Nakusp Provincial Courthouse
Links and documents
1909/01/01 to 1910/01/01
Listed on the Canadian Register:
Statement of Significance
Description of Historic Place
The Nakusp Courthouse is a one-storey wood-frame building with a raised concrete basement, located in Nakusp, British Columbia. Constructed in 1909-10 on the north side of Broadway Street as a provincial government building, it contains court chambers, offices for a mining recorder and police, and jail cells. This historic place includes the Courthouse building and the mature spruce trees directly in front.
The Nakusp Courthouse is valued for its association with the early development of the West Kootenay region of British Columbia and the provincial government presence in Nakusp. Although the town had a mining recording office and customs office as early as 1893, government administration was centred in Nelson. By 1909, immigration from Europe and eastern Canada led to growth in the agricultural and forestry sectors. The Board of Trade was formed that year, led by Tom Abriel, CPR agent and prominent Conservative. When Premier McBride visited Nakusp in June of 1909 he was persuaded to proceed with a new government building. Five lots were purchased on Broadway and a contract let in September with completion required by the end of January 1910.
Although much more modest than the courthouses in Revelstoke and Nelson, the Nakusp Courthouse is valued as a landmark building in Nakusp. It continues to emphasize the importance of Broadway as the main street. Flanked by two large spruce trees, it forms part of an important streetscape comprised of the Courthouse, opera house and the Masonic Block.
The continuity of public use for over a century and the fact that this is the only pre-1912 wood-frame government building in the Province still in public use has been a source of pride to the community, as evidenced by the public outcry when the Province proposed the sale of the building in 1991. Court facilities remained in the building until 1951 and were re-instated in 1961. The interior has been renovated several times, including the moving of the court chamber, but some original interior elements remain. In addition to its association with the administration of justice, the building served various social functions over the years. It was a repository for library books when the Nakusp Library was closed during the Depression.
The Nakusp Courthouse is valued for its association with its architect, Evered Criddle (1859-1910). Criddle was trained in London. He was employed as a draftsman in the B.C. Department of Public Works and was appointed to the newly created post of Supervising Architect for the Province in April 1909. While he designed a number of provincial buildings, the Nakusp Courthouse is the only one extant. It is likely that George Keys prepared the drawings.
The Nakusp Courthouse is also valued for its association with the contractor, W. G. Gillett. Gillett was a prominent contractor in Nelson who built many commercial and residential projects, and had constructed the monumental courthouse there in 1906. He served two terms as Mayor in Nelson. In 1910 he moved to Vancouver, where he built the Vancouver arena in 1911. It was the largest of its kind in North America at the time, and the first artificial ice rink in Canada.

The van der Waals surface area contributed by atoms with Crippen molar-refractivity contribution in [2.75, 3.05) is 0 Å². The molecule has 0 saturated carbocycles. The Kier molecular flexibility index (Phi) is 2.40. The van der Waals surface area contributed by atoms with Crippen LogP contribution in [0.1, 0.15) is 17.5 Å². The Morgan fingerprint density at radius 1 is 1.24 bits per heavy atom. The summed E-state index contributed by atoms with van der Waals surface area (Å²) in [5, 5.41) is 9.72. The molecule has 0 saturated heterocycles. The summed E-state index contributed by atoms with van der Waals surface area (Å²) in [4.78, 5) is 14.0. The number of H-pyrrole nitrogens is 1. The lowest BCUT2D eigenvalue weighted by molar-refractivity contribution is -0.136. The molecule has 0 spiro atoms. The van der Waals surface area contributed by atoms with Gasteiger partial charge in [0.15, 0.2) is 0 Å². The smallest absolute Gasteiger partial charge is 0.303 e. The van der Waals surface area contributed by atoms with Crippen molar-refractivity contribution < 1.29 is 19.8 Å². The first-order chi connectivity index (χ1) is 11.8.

The Nakusp Courthouse is notable for its architectural design. While it is a modest wood-frame building, clad in siding, it has a complex hipped roof with two hipped pavilions framing a recessed entry. The building's design makes it appear more dramatic than its true one storey height. The restrained massing and symmetrical form convey a sense of dignity and authority, which fitted its original formal government role. Despite the replacement of the entry with a porch and the removal of a pair of tall brick chimneys, the original form and exterior design details remain. While the scale is that of a colonial bungalow, the architect has shown considerable skill in creating formalism akin to the English Renaissance architecture of Lutyens as expressed at Heathcote (Ilkley, Yorkshire, England, 1906). Like Lutyens, Criddle was able to create a dramatic and picturesque building in the classical tradition, which references the Arts and Crafts preoccupation with the use of local materials. The original pairs of double-hung windows reinforce the symmetry of the building.
Source: Village of Nakusp Municipal Office, 91-1st Street NW, Nakusp, B.C.
Key elements that define the heritage character of the Nakusp Courthouse include its:
-prominent location on Broadway Street
-restrained Classical Revival form with symmetrical roof and window features
-wood frame construction and siding
-11 double-hung windows
-raised concrete basement
-hipped roof and hipped pavilion roofs on either side of the entrance
-remaining original interior features, including balustrade with turned spindles and posts on stairs
-original drop siding, crown mouldings, brackets, and end boards
-two large spruce trees planted in 1952
-pedimented porch to rear basement entry
-continuity of public use
Local Governments (BC)
Local Government Act, s.954
Community Heritage Register
1951/01/01 to 1951/01/01
1961/01/01 to 1961/01/01
Theme - Category and Type
- Expressing Intellectual and Cultural Life
- Architecture and Design
- Governing Canada
- Government and Institutions
- Governing Canada
- Politics and Political Processes
- Governing Canada
- Security and Law
- Peopling the Land
Function - Category and Type
- Correctional Facility
- Courthouse and/or Registry Office
- Police Station
Architect / Designer
Location of Supporting Documentation
Village of Nakusp Municipal Office, 91-1st Street NW, Nakusp, B.C. V0G 1R0
Cross-Reference to Collection